ole man

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It was MK1 Equipment that had Auxillary Catenary wire.

To achieve either of these higher speeds, the auxiliary wire will be removed from Mark I OLE at the same time as the contact wire and all the droppers are renewed. The catenary wire will not be replaced, even at 225 km/h, because there are no dynamic changes. This simplifies the upgrade, because unlike the contact and auxiliary wires, the catenary wire passes over rather than under the portal structures typically used on four-track sections.

The cross-section of the hard-drawn copper-silver contact wire will be increased from 105 to 120mm2 in order to accommodate the rise in tension from 10 to 14 kN. This will also offset the loss of conductivity in the former auxiliary wire.

Another important modification that applies to Mark III as well as Mark I OLE is replacement of the cantilevered registration arms - this is already in progress north of Weaver Junction. The new, lighter assembly using aluminium tube and polymeric insulators has a haunched profile, which allows the pantograph greater uplift. The contact wire stagger will be reduced to minimise the risk of dewiring


Taken from Railway Gazette.
 

Monty

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Which is a shame since it further reduces the number of dmu's required to operate service around Reading & the Thames Valley
It would make more sense to lay down the third rail on that line plus a small section at Reading itself. That way the branch could be worked by SWT and the route used for diversions during engineering works.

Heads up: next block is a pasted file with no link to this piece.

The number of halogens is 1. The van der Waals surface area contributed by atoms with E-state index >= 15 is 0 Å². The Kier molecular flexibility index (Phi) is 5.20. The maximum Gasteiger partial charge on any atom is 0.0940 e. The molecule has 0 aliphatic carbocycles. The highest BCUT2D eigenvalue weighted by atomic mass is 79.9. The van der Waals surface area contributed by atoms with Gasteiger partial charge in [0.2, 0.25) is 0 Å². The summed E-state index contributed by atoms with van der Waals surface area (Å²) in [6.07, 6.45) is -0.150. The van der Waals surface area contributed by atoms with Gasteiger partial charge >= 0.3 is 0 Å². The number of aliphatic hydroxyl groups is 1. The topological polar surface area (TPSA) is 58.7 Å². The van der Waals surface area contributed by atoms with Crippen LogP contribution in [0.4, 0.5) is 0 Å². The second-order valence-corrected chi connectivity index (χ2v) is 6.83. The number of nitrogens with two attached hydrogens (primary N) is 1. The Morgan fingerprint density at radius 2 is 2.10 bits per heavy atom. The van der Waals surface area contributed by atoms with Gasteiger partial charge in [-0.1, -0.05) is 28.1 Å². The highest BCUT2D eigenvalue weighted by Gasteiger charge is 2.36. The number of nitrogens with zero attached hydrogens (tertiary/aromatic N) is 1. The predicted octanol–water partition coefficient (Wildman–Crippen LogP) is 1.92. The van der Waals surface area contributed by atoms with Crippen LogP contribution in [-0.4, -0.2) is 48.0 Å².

swt_passenger

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It would make more sense to lay down the third rail on that line plus a small section at Reading itself. That way the branch could be worked by SWT and the route used for diversions during engineering works.
It is explicitly down for AC in the NR electrification RUS as a part of the XC routes - the problem is that they will already have OHLE between Reading Station and Southcote Jn (for the B&H) by the time the line down to Basingstoke is to be electrified. Running DC into Reading from the west on all the various routes that will exist after the remodelling would be pretty complex and probably unnecessary. Also, AC electrification fits in with starting back Reading to Paddington peak busters at Basingstoke, as discussed in the London and SE RUS.

I also see that a recent post in wnxx suggests Basingstoke wiring may be sooner than expected...
 

fgwrich

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Three bridges in the Aldermaston area are being raised
And making a pretty good job of it apparently, with what was supposed a similar job to the bridge clearances on the Waterloo - Salisbury line, now involving a complete bridge rebuild at Aldermaston as the original abutments now apparently couldn’t take the weight.

As for the electrification, i still think it's a shame that its only going as far as Newbury, as yes there’s some nice countryside between Newbury and Bedwyn, but most of the through services Newbury gets are the Bedwyn services, So really the only diesel operated services it will eliminate is the Reading to Newbury shuttle, usually worked by a 2 car 165.